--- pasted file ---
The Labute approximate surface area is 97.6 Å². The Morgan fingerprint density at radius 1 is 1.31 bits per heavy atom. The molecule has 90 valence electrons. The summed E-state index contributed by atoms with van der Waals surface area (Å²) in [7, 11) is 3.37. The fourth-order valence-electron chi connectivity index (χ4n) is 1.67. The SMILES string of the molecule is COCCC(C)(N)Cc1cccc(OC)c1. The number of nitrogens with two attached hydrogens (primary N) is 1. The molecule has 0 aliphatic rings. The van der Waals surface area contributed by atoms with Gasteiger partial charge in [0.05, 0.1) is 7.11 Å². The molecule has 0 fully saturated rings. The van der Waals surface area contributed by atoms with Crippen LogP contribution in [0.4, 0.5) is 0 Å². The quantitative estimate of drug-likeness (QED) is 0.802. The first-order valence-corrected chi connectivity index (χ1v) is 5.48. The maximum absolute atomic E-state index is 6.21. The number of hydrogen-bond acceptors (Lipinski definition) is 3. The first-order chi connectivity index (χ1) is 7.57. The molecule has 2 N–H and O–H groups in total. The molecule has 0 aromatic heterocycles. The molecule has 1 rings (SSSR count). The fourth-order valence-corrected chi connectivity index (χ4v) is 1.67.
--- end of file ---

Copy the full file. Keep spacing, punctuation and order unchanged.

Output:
The Labute approximate surface area is 97.6 Å². The Morgan fingerprint density at radius 1 is 1.31 bits per heavy atom. The molecule has 90 valence electrons. The summed E-state index contributed by atoms with van der Waals surface area (Å²) in [7, 11) is 3.37. The fourth-order valence-electron chi connectivity index (χ4n) is 1.67. The SMILES string of the molecule is COCCC(C)(N)Cc1cccc(OC)c1. The number of nitrogens with two attached hydrogens (primary N) is 1. The molecule has 0 aliphatic rings. The van der Waals surface area contributed by atoms with Gasteiger partial charge in [0.05, 0.1) is 7.11 Å². The molecule has 0 fully saturated rings. The van der Waals surface area contributed by atoms with Crippen LogP contribution in [0.4, 0.5) is 0 Å². The quantitative estimate of drug-likeness (QED) is 0.802. The first-order valence-corrected chi connectivity index (χ1v) is 5.48. The maximum absolute atomic E-state index is 6.21. The number of hydrogen-bond acceptors (Lipinski definition) is 3. The first-order chi connectivity index (χ1) is 7.57. The molecule has 2 N–H and O–H groups in total. The molecule has 0 aromatic heterocycles. The molecule has 1 rings (SSSR count). The fourth-order valence-corrected chi connectivity index (χ4v) is 1.67.